This one was interesting. It had two 5.25” floppy disk drives, and no hard drive. It’s RAM was still measured in kilobytes. We didn’t even talk about processor speed, because it was all slow. Modem technology was there, but complex and, did I mention it was slow?
It had a command line interface, which meant no mouse. You had to memorize instructions and type them in. No clicking. The monitor was all text. No pictures. It wasn’t even color. Unless you consider green letters on a black background to be “color”.
Well, that worked for a number of years. It worked well, because I didn’t have any other options. I couldn’t afford to buy one of my own, so I just used what was there. Soon, however, my dad upgraded a few times, and I got a new one. It was an 80-88 (and we called them IBM clones). Still had RAM in the K, and still had a monochrome monitor. However, this one had a mouse, and was running an early version of Windows. It also had two 30 MB hard drives. I was in heaven!
My next one skipped a few versions to a 486 with a 210 MB hard drive. Full color monitor, 1200 bps modem, and plenty of WOW to spare. I was dazzled. I thought I was in heaven, until one day, I was doing something and I went to save it. “Drive C: full” it said. “How can it be full!?” I thought, “I’ve got 210 Meg, here!”
But it was. I’d hit my ceiling.
Throughout the years that have followed, I’ve bought and dumped many pieces of computer and electronic gear. Buying, selling, giving away, receiving, it all comes and goes.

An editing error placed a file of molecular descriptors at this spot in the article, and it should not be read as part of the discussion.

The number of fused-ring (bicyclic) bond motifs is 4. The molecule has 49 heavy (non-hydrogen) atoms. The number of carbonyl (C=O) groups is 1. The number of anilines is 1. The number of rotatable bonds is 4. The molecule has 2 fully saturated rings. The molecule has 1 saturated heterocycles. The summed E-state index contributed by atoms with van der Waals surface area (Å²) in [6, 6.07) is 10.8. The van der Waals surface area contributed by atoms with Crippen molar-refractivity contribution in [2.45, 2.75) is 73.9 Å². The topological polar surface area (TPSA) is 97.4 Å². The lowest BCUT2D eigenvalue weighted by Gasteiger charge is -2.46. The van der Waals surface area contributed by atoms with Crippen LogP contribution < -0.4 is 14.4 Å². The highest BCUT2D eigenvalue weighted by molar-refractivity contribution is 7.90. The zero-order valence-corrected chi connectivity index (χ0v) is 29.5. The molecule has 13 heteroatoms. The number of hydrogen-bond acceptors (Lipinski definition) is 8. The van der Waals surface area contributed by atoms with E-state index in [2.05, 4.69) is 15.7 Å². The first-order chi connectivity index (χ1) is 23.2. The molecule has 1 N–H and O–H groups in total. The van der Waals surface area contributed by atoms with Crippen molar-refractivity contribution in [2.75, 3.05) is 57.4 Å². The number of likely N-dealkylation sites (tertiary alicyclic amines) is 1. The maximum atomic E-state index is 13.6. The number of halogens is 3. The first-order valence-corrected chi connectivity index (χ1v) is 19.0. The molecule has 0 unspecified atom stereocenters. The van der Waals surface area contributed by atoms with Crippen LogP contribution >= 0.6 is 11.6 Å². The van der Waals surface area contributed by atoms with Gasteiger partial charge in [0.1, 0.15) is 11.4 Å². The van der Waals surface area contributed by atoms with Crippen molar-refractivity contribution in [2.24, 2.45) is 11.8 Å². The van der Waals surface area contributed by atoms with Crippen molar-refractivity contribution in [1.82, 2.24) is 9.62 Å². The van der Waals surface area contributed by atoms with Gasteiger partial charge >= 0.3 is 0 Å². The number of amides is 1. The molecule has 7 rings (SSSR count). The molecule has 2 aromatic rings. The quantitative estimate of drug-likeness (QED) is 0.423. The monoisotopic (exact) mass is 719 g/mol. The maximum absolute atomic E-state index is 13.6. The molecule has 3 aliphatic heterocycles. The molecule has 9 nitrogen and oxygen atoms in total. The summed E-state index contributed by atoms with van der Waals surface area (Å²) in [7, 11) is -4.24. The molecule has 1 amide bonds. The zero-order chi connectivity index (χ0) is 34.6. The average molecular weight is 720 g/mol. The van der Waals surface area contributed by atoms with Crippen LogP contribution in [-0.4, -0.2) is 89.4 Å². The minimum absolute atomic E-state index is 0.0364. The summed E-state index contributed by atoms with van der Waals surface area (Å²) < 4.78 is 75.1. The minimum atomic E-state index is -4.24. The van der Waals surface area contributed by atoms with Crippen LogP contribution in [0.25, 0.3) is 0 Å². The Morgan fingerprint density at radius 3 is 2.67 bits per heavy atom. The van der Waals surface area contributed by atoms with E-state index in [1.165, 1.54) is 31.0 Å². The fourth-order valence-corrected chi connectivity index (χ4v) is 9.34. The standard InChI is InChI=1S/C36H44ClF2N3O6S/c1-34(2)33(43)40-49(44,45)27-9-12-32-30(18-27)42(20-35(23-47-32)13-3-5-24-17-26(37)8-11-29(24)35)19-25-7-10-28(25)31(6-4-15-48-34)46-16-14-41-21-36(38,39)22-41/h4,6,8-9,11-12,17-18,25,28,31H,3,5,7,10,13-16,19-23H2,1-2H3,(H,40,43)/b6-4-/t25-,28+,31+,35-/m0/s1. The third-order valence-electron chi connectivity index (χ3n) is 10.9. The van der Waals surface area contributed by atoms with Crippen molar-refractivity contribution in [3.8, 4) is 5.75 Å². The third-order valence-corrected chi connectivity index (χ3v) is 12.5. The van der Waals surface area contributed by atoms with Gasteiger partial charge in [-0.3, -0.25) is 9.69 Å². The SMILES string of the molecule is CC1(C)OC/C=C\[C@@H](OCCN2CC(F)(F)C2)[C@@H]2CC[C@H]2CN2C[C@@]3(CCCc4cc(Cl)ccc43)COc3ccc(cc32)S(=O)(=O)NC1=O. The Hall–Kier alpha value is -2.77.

It’s interesting to watch the progress. I now carry on my key ring more storage than I had on that 486 by about 100 MB. It was much cheaper to buy, too. The tiny card in my cell phone, that’s no bigger than my thumbnail can save about as much as 10,000 of those 5.25” floppy discs. And neither of those two devices are particularly huge, nor cutting edge any more.
It cost me about $40 for that 1 GB flash card. Now a 2GB one costs about $30.
It begs the question, when should I buy? It seems that the moment I get something, it’s obsolete. There’s something better just around the corner. If I just wait a few days/weeks/months, I’ll get something more incredible and more amazing for the same amount of money, or even less.
What does “Obsolete” mean, anymore?
Well, a long time ago, I found that I have to base the answer to that question on my own needs, rather than on the needs of WalMart and Best Buy to make their quotas that month. I don’t have to buy the latest and greatest. It leads me to “Mark’s Law of Practical Obsolescence”. Here it is:
Something is obsolete, and requires upgrading, when it no longer does what I want it to.
In other words, if you have a computer, and it accomplishes all your needs at a comfortable pace, it doesn’t matter that it’s five years old. Should you upgrade to the newest version of Windows? Of Internet Explorer? Do you need more RAM? A bigger hard drive?
The questions you should be asking yourself are more like this:
- Do I find that I go to websites, and I can’t access the features I want, like streaming media or interactivity?
- When I try to work, do I find that I spend a lot of time waiting for my computer to process what I’m doing?
- Do I get frequent messages saying that I’m out of disc space, or that the computer is low on RAM?
I don’t care how old or new a computer is. If it accomplishes what you need and want, it’s not obsolete. On the other hand, if it’s not doing what you need, then it’s time to upgrade.
Needs and wants can change, too, so you’ll want to be flexible. The trick is not to get caught up in the hype of a new gadget, or a new feature. Just because it exists, doesn’t mean you need it.
Mark is the co-director of http://seotrafficmagnet.com, the search marketing consulting arm of Clickincome (http://clickincome.com). Mark also has other sites and blogs, including MarkHansenMusic.com and his MoBoy blog.